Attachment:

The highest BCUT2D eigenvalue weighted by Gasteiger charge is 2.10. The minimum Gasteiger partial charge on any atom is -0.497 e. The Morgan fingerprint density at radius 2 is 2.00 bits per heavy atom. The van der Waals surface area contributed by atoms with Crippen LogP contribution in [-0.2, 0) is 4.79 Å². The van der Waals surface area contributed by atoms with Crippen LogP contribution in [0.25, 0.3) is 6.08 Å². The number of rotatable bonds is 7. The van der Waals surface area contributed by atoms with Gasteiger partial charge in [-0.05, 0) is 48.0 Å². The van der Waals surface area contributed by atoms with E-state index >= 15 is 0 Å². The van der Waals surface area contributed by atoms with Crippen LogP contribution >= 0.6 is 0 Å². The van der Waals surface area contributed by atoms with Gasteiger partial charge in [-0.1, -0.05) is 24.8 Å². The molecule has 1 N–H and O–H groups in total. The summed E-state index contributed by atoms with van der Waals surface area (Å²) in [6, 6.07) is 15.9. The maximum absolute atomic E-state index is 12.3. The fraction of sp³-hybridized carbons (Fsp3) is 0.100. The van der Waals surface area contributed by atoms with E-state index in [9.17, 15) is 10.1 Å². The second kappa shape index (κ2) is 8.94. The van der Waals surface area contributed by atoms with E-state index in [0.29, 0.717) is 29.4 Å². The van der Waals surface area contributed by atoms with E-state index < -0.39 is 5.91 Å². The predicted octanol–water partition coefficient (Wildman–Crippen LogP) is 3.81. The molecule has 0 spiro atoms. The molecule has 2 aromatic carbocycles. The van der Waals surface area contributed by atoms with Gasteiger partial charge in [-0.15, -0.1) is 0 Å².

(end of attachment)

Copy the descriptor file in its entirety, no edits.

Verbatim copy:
The highest BCUT2D eigenvalue weighted by Gasteiger charge is 2.10. The minimum Gasteiger partial charge on any atom is -0.497 e. The Morgan fingerprint density at radius 2 is 2.00 bits per heavy atom. The van der Waals surface area contributed by atoms with Crippen LogP contribution in [-0.2, 0) is 4.79 Å². The van der Waals surface area contributed by atoms with Crippen LogP contribution in [0.25, 0.3) is 6.08 Å². The number of rotatable bonds is 7. The van der Waals surface area contributed by atoms with Gasteiger partial charge in [-0.05, 0) is 48.0 Å². The van der Waals surface area contributed by atoms with E-state index >= 15 is 0 Å². The van der Waals surface area contributed by atoms with Crippen LogP contribution >= 0.6 is 0 Å². The van der Waals surface area contributed by atoms with Gasteiger partial charge in [-0.1, -0.05) is 24.8 Å². The molecule has 1 N–H and O–H groups in total. The summed E-state index contributed by atoms with van der Waals surface area (Å²) in [6, 6.07) is 15.9. The maximum absolute atomic E-state index is 12.3. The fraction of sp³-hybridized carbons (Fsp3) is 0.100. The van der Waals surface area contributed by atoms with E-state index in [9.17, 15) is 10.1 Å². The second kappa shape index (κ2) is 8.94. The van der Waals surface area contributed by atoms with E-state index in [0.29, 0.717) is 29.4 Å². The van der Waals surface area contributed by atoms with E-state index < -0.39 is 5.91 Å². The predicted octanol–water partition coefficient (Wildman–Crippen LogP) is 3.81. The molecule has 0 spiro atoms. The molecule has 2 aromatic carbocycles. The van der Waals surface area contributed by atoms with Gasteiger partial charge in [-0.15, -0.1) is 0 Å².